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adventures of huckleberry finn tom sawyer s comrade
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Reproductions of the original illustrations from the 1885 first edition highlight a new edition, featuring detailed annotations on the text and the era, of Twain's story about a boy and a runaway slave who travel down the Misssippi.
"You don't know about me without you have read a book by the name of The Adventures of Tom Sawyer; but that ain't no matter," declares Huck at the start of one of the greatest books in American literature. Filled with all the humor, suspense, and sheer excitement of its predecessor, Adventures of Huckleberry Finn is the more profound and accomplished creation. The tale of two outcasts' journey down the Mississippi River, Adventures of Huckleberry Finn is a nostalgic portrayal of a world Twain knew intimately, and the moving story of a boy who must make his own way in an often cruel society that counts it a sin to help a runaway slave.
Putting Mark Twain's Adventures of Huckleberry Finn in historical context, connecting it to pivotal issues like slavery, class, money, and American economic expansion, this book engages readers by presenting American history through the lens of a great novel. • Presents Twain's book as a historical novel that brings up key historical issues both in the antebellum period in which the novel is set and in the post-Reconstruction period in which it was written • Identifies how Huckleberry Finn underscores perhaps the cruelest aspect of slavery: the involuntary separation of husbands, wives, and children from each other • Ideal reading for college and high school students taking American history classes as well as general readers with an interest in American history, Mark Twain, or both • Provides extensive annotations that are useful, accessible, and interesting to readers without specialized knowledge of 19th-century history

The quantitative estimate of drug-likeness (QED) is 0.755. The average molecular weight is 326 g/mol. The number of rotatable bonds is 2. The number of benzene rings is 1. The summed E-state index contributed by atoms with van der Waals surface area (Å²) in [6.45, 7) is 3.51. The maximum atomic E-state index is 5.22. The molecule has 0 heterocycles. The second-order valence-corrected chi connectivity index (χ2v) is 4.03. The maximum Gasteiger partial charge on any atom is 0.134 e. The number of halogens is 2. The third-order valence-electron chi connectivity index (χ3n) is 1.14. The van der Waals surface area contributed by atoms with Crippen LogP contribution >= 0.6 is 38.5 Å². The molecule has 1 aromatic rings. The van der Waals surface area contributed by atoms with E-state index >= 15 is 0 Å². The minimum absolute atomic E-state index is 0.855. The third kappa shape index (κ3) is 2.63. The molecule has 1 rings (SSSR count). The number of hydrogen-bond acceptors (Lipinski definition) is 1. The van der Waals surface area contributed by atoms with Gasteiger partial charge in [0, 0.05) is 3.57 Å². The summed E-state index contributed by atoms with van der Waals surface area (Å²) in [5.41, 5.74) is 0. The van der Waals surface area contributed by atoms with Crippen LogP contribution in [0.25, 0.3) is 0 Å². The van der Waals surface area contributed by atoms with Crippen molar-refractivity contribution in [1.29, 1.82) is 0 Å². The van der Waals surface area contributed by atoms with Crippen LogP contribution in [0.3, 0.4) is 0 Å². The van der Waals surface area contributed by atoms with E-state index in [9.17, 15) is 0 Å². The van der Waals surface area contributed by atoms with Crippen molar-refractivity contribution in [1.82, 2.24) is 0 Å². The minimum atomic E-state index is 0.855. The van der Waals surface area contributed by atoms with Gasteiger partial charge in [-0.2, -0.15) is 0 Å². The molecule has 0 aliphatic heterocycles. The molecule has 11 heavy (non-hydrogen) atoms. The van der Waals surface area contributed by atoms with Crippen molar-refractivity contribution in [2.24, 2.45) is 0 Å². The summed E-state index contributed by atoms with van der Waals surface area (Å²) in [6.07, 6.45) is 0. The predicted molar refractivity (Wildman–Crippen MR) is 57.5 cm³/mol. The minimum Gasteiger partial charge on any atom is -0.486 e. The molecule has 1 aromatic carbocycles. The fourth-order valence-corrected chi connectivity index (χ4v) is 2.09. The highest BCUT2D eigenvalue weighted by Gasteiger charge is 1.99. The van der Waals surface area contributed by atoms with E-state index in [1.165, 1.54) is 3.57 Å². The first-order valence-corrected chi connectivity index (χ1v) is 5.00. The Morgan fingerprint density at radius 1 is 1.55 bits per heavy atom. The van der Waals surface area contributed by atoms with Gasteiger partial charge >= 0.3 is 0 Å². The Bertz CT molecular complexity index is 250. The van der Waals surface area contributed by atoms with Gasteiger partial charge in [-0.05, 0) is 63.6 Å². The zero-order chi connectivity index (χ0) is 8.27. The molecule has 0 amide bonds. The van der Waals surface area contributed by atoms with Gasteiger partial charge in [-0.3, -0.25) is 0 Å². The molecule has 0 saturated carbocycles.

"Until now, there has not been a single serious scholarly examination of Pap Finn. The current critical presumption is that, following his and the town's river search for the body of "murdered" Huck Finn (Pap the town's number one suspect), and returning to the St. Petersburg dock empty-handed, Tom Sawyer simply sits around and twiddles his thumbs. That every other word in The Adventures of Tom Sawyer is "revenge"; that Adventures of Huckleberry Finn (Tom Sawyer's Comrade) begins the same way Tom Sawyer ends, promising death to anyway who brings harm to Tom Sawyer's Gang; and that, of the sixteen deaths in the two Adventures, Pap Finn's alone remains unexplained - all seem to have carries no weight in the annals of American literary criticism. Has Tom's easy theatrics with racially-governed suffering perhaps implicated, beyond bearing, the critical as a whole? Rather than see this as Mark Twain's intention, the critical academy has chosen to fault the author, to sidle away from the great American novel, distancing itself from Huck's jarring depiction of America's slave-holding past. The question has to be asked: Why has American literary criticism accorded such a poor treatment to one of its greatest authors? One possibility, examined in detail here, is that it has not been a good reader."--Back cover.